Greeneye Spurdog, Squalus chloroculus Click to enlarge image
Greeneye Spurdog, Squalus chloroculus. Image: CSIRO National Fish Collection
© CC BY 3.0

Fast Facts

  • IUCN Conservation Status
    ENDANGERED (EN)
  • Classification
    Genus
    Squalus
    Species
    chloroculus
    Family
    Squalidae
    Order
    Squaliformes
    Subclass
    Elasmobranchii
    Class
    Chondrichthyes
    Subphylum
    Vertebrata
    Phylum
    Chordata
    Kingdom
    Animalia
  • Size Range
    The species grows to 70cm in length.

Introduction

The Greeneye Spurdog, Squalus chloroculus is a medium dogfish species native to southern Australia. The Greeneye Spurdog is a new species, recently described in 2007. It was previously considered to be part of the Squalus mitsukurii species complex.


What do Greeneye Spurdogs look like?

Identification

The Greeneye Spurdog is a medium sized dogfish with a broad pointed snout, prominent dorsal spines and a short caudal fin. It is grey on the dorsal surface and pale on the ventral surface, with a dark marginal bar above the posterior notch of the caudal fin.


Where do Greeneye Spurdogs live?

Habitat

This species primarily inhabits the upper to mid continental slope between 200 and 1360 meters deep.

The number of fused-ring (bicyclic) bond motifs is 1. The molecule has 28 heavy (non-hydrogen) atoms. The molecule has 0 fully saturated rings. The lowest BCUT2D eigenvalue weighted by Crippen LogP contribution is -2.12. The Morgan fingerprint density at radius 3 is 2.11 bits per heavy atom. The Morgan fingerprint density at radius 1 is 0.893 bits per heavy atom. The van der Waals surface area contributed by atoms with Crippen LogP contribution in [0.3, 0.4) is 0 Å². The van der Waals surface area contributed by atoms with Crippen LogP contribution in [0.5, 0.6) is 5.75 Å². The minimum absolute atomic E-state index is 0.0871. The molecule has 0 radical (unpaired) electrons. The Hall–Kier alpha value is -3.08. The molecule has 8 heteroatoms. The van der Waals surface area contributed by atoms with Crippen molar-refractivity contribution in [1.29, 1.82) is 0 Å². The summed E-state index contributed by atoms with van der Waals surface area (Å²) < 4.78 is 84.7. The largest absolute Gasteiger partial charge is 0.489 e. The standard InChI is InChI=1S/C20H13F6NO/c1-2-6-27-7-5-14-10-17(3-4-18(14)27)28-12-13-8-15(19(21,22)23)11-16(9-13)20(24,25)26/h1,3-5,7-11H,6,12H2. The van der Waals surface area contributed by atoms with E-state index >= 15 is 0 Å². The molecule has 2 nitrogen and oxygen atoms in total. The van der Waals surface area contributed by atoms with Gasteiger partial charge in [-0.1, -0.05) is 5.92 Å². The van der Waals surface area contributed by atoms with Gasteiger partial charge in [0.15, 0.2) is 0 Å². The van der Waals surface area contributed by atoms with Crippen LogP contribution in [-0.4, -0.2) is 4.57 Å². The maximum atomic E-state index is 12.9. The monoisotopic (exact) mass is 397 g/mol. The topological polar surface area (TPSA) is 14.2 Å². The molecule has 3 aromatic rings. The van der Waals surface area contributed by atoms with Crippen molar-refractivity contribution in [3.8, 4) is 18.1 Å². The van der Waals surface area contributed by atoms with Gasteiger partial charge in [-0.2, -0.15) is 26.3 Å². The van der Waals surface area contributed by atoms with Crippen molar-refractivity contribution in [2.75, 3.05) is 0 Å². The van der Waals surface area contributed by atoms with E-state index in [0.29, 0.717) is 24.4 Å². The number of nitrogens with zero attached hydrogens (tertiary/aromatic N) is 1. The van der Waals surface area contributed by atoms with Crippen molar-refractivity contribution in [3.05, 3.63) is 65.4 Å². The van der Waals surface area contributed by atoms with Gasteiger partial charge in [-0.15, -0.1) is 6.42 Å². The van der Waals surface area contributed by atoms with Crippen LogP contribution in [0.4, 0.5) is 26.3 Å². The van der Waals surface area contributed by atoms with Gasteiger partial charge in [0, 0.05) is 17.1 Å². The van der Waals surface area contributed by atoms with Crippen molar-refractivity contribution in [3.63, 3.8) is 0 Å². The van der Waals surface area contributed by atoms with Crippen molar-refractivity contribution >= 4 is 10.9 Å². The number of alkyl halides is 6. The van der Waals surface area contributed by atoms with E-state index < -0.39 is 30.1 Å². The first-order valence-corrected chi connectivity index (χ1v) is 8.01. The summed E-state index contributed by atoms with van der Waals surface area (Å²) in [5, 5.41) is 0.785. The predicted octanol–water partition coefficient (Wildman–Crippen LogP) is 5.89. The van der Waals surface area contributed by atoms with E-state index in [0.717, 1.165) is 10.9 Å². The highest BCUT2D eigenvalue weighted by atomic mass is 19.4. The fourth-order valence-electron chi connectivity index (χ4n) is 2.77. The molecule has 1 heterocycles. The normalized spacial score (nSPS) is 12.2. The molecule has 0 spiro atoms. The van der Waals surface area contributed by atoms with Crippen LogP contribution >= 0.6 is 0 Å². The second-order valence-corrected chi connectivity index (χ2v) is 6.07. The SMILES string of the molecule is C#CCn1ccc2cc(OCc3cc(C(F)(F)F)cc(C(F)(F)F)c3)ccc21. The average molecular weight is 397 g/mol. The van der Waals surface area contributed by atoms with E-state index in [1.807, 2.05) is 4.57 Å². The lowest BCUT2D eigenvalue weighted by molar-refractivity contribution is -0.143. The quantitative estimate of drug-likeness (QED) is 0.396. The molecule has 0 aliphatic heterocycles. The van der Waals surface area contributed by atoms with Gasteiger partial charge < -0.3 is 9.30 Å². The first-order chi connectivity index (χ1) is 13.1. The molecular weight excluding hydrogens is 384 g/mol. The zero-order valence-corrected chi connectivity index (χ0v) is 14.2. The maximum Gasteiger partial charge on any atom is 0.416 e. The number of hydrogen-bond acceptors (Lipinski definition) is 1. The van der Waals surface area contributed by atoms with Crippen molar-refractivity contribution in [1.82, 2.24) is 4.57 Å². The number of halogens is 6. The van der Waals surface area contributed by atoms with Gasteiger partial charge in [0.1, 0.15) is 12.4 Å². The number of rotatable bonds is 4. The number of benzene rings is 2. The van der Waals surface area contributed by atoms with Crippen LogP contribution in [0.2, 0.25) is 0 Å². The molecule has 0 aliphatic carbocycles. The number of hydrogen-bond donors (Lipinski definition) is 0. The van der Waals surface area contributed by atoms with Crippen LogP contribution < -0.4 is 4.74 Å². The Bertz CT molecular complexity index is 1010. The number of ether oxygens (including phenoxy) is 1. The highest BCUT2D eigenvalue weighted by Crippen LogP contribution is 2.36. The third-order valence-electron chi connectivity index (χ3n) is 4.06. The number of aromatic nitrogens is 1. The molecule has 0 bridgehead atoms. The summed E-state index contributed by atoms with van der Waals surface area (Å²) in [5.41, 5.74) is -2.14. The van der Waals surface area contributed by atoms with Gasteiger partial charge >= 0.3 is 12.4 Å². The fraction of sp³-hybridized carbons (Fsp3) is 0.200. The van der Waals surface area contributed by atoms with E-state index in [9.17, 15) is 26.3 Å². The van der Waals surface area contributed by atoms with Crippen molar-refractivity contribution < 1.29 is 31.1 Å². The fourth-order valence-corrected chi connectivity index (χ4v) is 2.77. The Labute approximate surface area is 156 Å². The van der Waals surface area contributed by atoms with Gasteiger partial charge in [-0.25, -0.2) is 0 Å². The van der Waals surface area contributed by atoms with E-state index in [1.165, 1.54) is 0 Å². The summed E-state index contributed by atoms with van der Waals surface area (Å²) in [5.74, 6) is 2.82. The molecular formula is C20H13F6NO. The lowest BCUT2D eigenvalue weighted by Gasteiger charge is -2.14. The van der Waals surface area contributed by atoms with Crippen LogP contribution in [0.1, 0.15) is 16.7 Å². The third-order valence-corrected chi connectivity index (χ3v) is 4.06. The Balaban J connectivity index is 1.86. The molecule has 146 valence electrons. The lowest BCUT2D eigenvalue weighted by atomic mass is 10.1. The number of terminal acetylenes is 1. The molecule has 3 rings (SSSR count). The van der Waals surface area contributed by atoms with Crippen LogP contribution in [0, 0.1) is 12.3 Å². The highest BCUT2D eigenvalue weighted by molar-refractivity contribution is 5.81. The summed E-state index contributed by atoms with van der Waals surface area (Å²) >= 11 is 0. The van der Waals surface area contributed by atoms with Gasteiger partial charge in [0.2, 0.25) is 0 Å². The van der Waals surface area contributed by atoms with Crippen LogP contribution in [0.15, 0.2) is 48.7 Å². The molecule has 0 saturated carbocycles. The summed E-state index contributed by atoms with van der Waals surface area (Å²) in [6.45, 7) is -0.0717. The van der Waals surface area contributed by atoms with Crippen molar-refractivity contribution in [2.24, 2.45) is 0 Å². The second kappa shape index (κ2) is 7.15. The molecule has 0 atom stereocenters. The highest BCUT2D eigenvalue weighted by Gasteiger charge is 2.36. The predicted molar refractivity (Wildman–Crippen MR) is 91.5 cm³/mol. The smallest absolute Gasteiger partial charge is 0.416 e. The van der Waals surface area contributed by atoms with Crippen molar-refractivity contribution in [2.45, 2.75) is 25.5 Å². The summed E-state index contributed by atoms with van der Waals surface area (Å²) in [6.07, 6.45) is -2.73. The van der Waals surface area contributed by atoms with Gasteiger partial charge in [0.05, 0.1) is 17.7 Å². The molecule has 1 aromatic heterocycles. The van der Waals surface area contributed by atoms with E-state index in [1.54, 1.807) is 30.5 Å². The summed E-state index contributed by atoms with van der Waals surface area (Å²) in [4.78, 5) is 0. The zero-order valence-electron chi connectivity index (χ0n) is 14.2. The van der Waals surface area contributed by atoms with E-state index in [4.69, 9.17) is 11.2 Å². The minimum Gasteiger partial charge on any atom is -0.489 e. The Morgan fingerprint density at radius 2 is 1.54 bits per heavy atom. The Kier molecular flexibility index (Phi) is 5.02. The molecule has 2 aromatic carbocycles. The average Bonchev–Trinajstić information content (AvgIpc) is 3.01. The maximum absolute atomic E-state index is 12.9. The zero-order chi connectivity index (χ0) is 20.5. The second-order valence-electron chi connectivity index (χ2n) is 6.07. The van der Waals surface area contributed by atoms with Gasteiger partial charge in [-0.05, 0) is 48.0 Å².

Distribution

The Greeneye Spurdog is endemic to southern Australia, ranging from off Jervis Bay, New South Wales, to the Great Australian Bight, Western Australia.

The map below shows the Australian distribution of the species based on public sightings and specimens in Australian Museums. Source: Atlas of Living Australia.



What is the life cycle of Greeneye Spurdogs?

Life cycle

The Greeneye Spurdog is viviparous (live birth), with males maturing between 9-12 years of age at approximately 63 cm total length. Females reach maturity at around 16 years of age and 80cm total length, female reach a larger size than males with a maximum lifespan of 26 years estimated. The species has a slow reproductive cycle, with a gestation period estimated to be between 31 and 34 months with 4-15 pups born.


Conservation status

Primary threats

The Greeneye Spurdog is assessed as Endangered (IUCN) and faces significant threats from intensive fishing activities due to its low biological productivity, high longevity and low reproductive output. Fishing activities such as demersal trawling and automatic longlining have led to a decline in population size, particularly in New South Wales, eastern Victoria, and Tasmania.


References

  • https://fish.gov.au/docs/SharkReport/2023_FRDC_Squalus_chloroculus_final.pdf
  • AFMA (2013). Australian Fisheries Management Authority (ed & rev), Southern and Eastern Scalefish and Shark Fishery Management Arrangements Booklet 2013. Canberra : Australian Fisheries Management Authority. Available at http://www.afma.gov.au/wpcontent/uploads/2010/07/Final-SESSF-Management-arrangements-2013-for-print1.pdf/
  • Rochowski, B.E.A, Graham, K.J., Day, R.W. and Walker, T.I. 2015. Reproductive biology of the greeneye spurdog Squalus chloroculus (Squaliformes, Squalidae). Journal of Fish Biology 86: 734‒754.
  • Walker, T.I. & Rochowski , B.E.A. 2019. Squalus chloroculus. The IUCN Red List of Threatened Species 2019: e.T161360A68644464. https://dx.doi.org/10.2305/IUCN.UK.2019-1.RLTS.T161360A68644464.en